Thursday, May 17, 2007

no way did that just happen

Last night was my guitar recital. Guitar recitals are a lot of fun. We all sit in Robin's living room. Everyone steels their nerves with just enough alcohol to relax and still play. All Robin's students (and this recital is just adults) usually get a new song at every lesson, and many of us get the same songs...or newer students are playing songs that more advanced students have played in the past...however it works out, it works out that most of us know each other's songs. And most of us sing harmony--or at least sing along--on every song.

I played two really hard David Wilcox songs in open C tuning: Rusty Old American Dream and his arrangement of Same Old Song. Neither went off without a hitch, but it was fun. I also played a song I wrote in open C called Sarpy County. Or maybe it's called Thunderstorm Warning. Possibly, Thunderstorm Warning in Sarpy County, but that seems a bit long.

There was lots of Patty Griffin--Trapeze, Heavenly Day, Never Give Up. There was some Mindy Smith, Dar Williams, John Mayer, Townes VanZandt. Not those actual artists, but lovely covers of their songs. We joked and laughed, played and sang. That's what I call a good night. Throw in mojitos and frozen margaritas and well...fantastic.

After the formal (which is a very relative term) portion of the evening my friend Mary asked if I would play Boone's Farm Wine for her. I was sitting on the couch eating a cookie, like the one pictured above, and holding my guitar. I looked around for a place to put the cookie, but there was no coffee table and I didn't want to set it on the couch or floor. So, I did what any classy broad would do--I tucked it behind my ear like a pencil.

I played BFW, which is always a crowd pleaser, and those who were still around sang along. Then Barb asked me to play a song I wrote as an assignment, that I guess Robin told her about called Morbid Girl.

Morbid Girl is a song about my screwy philosophy that if I imagine terrible things they cannot happen. The chorus says, "I don't believe in psychic ability. I don't believe in ESP. I just believe the more I imagine the less it can happen to me." That's very logical. I am not psychic. I can't tell the future. So if I think "today Paul will die in a car crash", logically speaking, he can not die in a car crash. The verses are lists and lists of all the terrible things that might happen ("the asthma attack without an inhaler, the white-picket turned impaler").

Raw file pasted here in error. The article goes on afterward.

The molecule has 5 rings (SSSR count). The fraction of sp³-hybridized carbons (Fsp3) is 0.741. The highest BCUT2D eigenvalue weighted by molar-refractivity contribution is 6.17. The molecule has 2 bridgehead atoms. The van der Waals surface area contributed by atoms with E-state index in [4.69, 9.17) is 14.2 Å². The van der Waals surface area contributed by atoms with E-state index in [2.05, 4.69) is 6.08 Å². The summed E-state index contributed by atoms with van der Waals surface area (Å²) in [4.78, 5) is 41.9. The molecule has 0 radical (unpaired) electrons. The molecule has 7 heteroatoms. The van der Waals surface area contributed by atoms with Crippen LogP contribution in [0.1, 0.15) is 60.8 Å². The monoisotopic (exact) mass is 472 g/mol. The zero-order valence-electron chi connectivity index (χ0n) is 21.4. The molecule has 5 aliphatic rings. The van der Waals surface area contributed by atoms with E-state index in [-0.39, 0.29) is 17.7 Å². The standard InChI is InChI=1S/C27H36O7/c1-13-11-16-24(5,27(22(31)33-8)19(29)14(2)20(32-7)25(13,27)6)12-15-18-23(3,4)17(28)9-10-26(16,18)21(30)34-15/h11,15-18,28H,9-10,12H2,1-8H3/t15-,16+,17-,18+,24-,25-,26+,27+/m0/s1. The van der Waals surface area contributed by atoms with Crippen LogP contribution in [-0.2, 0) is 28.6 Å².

I couldn't really remember the chords or the words to this song. I was fumbling through it --playing a little, talking through the parts that were sketchy in my memory. I looked down at my fingers while playing and--as if in slow motion--the cookie slipped out from behind my ear, fell end over end and landed, I kid you not, INSIDE my guitar. That giant cookie somehow got past my strings and into my sound hole.

There was a split second of stunned silence and then...well, I can't remember when I've laughed so hard. It took FOREVER to get it out. I didn't want to shake it into cookie crumbs--that can't be good for my under-saddle pickup! I held it above my head and Robin reached in as best she could and tried to fish it out. We finallyI shook it out onto the carpet, but there are still crumbs rattling around in there. At least it's not meat or dairy based.

If only I'd thought to include a line in my song about a Pepperidge Farm Piroutte falling into my guitar, it never would have happened.

5 comments:

Steven said...

How many things can I be envious of in one reading? Rusty Old American Dream is my fave David Wilcox song to sing; the recital sounds heavenly; and the fun stuff afterward is a great story! Shawn Colvin lost her pick in her guitar at Lyons one year -- John Gorka just walked on stage and gave her his guitar to play. Not as good of a story as the Pirouette, though.

emdunbar said...

Rust Old American Dream is one of my favorites too--it is really fun, but really hard to play. That riff is like a contant walking bass line. Goodstuff. We certainly missed you guys. I always drop my pick inside my guitar--that's like a daily occurence--but a cookie? I laugh every time I think about it.

jill said...

I can totally picture this totally UNLIKELY occurrence, and it makes me laugh along with you! I have you to thank for my going-on-15-year-love-affair with David Wilcox. There's just no one better! I'm so glad you get to have fun and PLAY like this! Woot!

emdunbar said...

I have a vague memory of playing Hold It Up To The Light for You--the recording of David playing it, that is. That is still such a powerful song to me. We were going to work out how to play it...but...listen to how FAST he is picking. There's just no way. I'm glad you are a Wilcox fan!

jill said...

You actually not only played Hold It Up To The Light for me, you wrote out all the lyrics and left them on my door while I drove to Wisconsin for a job interview/potential ministry opportunity, and was trying to figure out if I should do that or Lutheran Volunteer Corps. I would bet I still have that letter in one keepsake box or another. THANK YOU!!

Speaking of doors...do you remember the post-its all around your door, and you and Paul busting me in action?! I have a picture of that somewhere. Good times.